“By then I was already on the lookout of a good career with the central government or a bank. So I started my preparations during my M.Sc. (IT)”

In the middle of 2013, Hiral and her teacher from the school for visually challenged, Jagruti Ganatra, walked into a coaching institute. They met the coach and asked whether he’d allow Hiral to enroll.

While eager to help, the coach was visibly confused,

“But how will she read what I write, or my printed handouts, let alone solve questions?” the coach wondered aloud.

That was swiftly taken care of. Hiral carried a recording device to the class. She would attentively listen to every word the teacher spoke. Once home she’d play back the day’s lecture. A special software in her computer would read out all the PDF notes to her.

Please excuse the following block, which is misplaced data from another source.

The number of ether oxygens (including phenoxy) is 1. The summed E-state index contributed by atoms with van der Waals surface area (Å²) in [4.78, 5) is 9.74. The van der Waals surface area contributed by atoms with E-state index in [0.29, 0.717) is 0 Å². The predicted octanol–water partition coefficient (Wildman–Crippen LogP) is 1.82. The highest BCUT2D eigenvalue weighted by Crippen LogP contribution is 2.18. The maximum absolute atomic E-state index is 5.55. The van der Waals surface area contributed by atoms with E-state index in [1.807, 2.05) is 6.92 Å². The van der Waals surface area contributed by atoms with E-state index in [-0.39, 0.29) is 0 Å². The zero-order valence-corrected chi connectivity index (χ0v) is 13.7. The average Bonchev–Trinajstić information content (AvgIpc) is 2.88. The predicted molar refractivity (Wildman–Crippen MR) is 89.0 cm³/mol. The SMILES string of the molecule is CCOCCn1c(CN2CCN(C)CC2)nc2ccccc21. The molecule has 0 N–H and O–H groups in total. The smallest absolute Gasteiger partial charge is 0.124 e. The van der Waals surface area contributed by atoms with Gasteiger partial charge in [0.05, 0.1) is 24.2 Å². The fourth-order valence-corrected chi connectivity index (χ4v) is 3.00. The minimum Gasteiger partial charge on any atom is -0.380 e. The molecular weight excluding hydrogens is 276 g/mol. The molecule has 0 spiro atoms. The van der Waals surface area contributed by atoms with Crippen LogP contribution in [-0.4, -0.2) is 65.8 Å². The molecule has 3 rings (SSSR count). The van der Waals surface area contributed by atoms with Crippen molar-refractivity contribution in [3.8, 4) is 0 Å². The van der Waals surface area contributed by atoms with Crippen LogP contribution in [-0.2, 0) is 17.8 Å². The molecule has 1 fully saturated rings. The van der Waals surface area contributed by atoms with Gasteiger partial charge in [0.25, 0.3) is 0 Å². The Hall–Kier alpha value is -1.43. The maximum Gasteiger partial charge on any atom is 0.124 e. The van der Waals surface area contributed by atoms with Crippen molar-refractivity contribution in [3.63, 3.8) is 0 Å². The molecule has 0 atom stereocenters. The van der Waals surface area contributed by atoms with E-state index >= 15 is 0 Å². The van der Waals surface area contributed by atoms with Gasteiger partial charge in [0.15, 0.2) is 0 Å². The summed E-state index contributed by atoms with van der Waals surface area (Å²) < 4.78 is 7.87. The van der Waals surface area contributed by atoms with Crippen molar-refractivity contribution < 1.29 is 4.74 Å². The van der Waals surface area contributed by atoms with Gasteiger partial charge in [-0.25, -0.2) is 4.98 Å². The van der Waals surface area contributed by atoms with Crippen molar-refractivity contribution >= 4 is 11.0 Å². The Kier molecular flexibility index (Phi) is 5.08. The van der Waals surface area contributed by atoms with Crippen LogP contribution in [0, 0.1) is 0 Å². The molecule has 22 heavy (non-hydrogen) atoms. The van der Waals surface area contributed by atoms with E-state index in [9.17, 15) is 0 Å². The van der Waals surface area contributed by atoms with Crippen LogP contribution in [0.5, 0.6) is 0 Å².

(How the computer had reached the humble household that Hiral was a part of is also one of the many feathers in Hiral’s cap. As one of the earliest visually challenged person to have finished the degree, Hiral won the computer as a part of the state government’s drive to help differently-abled individuals.)

Daily her father would come to drop her at the coaching institute. Two hours later, her brother or father would return to pick her up. Any waiting period was used in playing back the previous day’s lecture. Her co-students, all with regular vision, were impressed with her involvement, but getting decent marks, even in the practice tests remained elusive.